Last week, the Michigan Supreme Court struck down that part of the state’s sentencing guidelines that requires judges to use facts not given to the jury to set mandatory minimum sentences. It’s a decision that could fundamentally change how criminal law works in Michigan.
In response to a 2013 U.S. Supreme Court case, the Michigan Supreme Court just decided that the state’s sentencing guidelines violate the Sixth Amendment right to a jury trial. Here’s how it worked.
Michigan Sentencing Guidelines
Until last Wednesday, after a defendant pleaded guilty or was found guilty by a jury, he or she would be investigated by the the Probation department, who would present a Pre-Sentencing Investigation Report to the judge. This report would include “offense variables” that described the aggravating or mitigating factors of the defendant’s actions, including the impact on the victim, number of victims, the use of dangerous weapons, and others. These offense variables are assigned values. When all the points are added together, they determine a minimum sentence range that the judge must use unless they find a compelling reason not to.
Minimum Sentence Deviations
A judge is allowed to deviate (increase or decrease) a minimum sentence from the range given by the guidelines. But to do this, the judge has to describe “substantial and compelling reasons” not adequately accounted for in the sentencing guidelines.
In the case considered by the Michigan Supreme Court, the defendant was convicted of involuntary manslaughter after he strangled his wife in front of their children and left her body in the house with them. The trial judge said that this behavior, and the harm it caused to the children, were not given adequate weight in the formula, so she gave the defendant a higher than recommended sentence.
The Michigan Supreme Court considered the sentencing guidelines and the explanation for the deviation. There have been many other cases where a judge’s reasoning was determined insufficient, but this time it wasn’t the judge’s decision, but the sentencing guideline itself that was the problem.
Because the sentencing guidelines are based on facts that never came before the jury and were not admitted by the defendant, the court said they violated the defendant’s Sixth Amendment right to a jury trial. By requiring courts to increase sentences based on “judicial fact-finding,” the mandatory minimum sentencing range violated the U.S. Supreme Court decision in 2013.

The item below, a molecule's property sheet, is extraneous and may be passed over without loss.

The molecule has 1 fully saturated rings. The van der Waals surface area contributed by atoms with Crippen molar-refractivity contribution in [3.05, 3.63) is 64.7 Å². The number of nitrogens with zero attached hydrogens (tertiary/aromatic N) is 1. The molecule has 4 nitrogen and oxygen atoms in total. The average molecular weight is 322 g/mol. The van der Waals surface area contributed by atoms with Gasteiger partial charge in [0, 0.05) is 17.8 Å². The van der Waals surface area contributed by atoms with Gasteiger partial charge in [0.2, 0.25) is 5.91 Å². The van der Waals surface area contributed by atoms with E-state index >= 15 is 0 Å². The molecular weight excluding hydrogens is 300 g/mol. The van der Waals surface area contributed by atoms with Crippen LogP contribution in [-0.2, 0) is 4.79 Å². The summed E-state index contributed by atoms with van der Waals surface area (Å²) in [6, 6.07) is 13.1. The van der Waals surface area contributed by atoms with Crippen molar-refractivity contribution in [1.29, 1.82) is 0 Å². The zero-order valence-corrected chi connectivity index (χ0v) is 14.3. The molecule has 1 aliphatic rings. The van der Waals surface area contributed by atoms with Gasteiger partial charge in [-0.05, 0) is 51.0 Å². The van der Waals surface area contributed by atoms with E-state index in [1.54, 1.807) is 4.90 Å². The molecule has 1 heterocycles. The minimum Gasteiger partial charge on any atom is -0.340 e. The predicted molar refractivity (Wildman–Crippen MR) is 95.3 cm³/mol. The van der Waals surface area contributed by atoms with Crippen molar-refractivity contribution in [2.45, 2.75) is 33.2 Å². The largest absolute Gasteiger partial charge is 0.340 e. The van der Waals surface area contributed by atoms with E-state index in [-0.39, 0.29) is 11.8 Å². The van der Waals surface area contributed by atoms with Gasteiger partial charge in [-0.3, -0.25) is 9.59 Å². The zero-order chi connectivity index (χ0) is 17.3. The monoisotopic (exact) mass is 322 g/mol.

READ THE FULL OPINION HERE: People v Lockridge
Michigan Sentencing Going Forward
To solve the problem, the court eliminated the mandatory nature of the guidelines and made them “advisory.” While courts are still required to calculate the sentencing guideline range and consider it in imposing a sentence, judges are no longer required to impose the mandatory minimum sentences set by the statute.
One thing the court’s opinion made clear is that criminal defense attorneys are going to have to be on top of their game when it comes to objecting to the guidelines and the sentences. The Supreme Court struck down the mandatory sentencing guidelines but ruled that the judge’s sentence in this case could still stand. Going forward, criminal lawyers will need to be ready to object to the information used in the pre-sentence investigation report when it includes out-of-court information.
They also need to be prepared to object to the judge’s sentence if it seems unreasonable. The Supreme Court instructed appeals courts to review judges’ sentences for reasonableness. But to get a case before the court on this issue, trial attorneys need to make their objections at the time of sentence.
Last week’s Michigan Supreme Court decision opened the sentencing guidelines to judicial discretion and did away with mandatory minimum sentencing ranges. This is a game-changer for Michigan criminal law. It will be up to criminal defense attorneys to make sure it is a change for the better and to protect the constitutional rights of their clients.
Lisa J. Schmidt is a criminal defense attorney at Schmidt Law Services, PLLC, in Ferndale, Michigan. She handles everything from traffic misdemeanors to criminal sexual conduct. If you or someone you know has been charged with a crime, contact Schmidt Law Services today for a free consultation.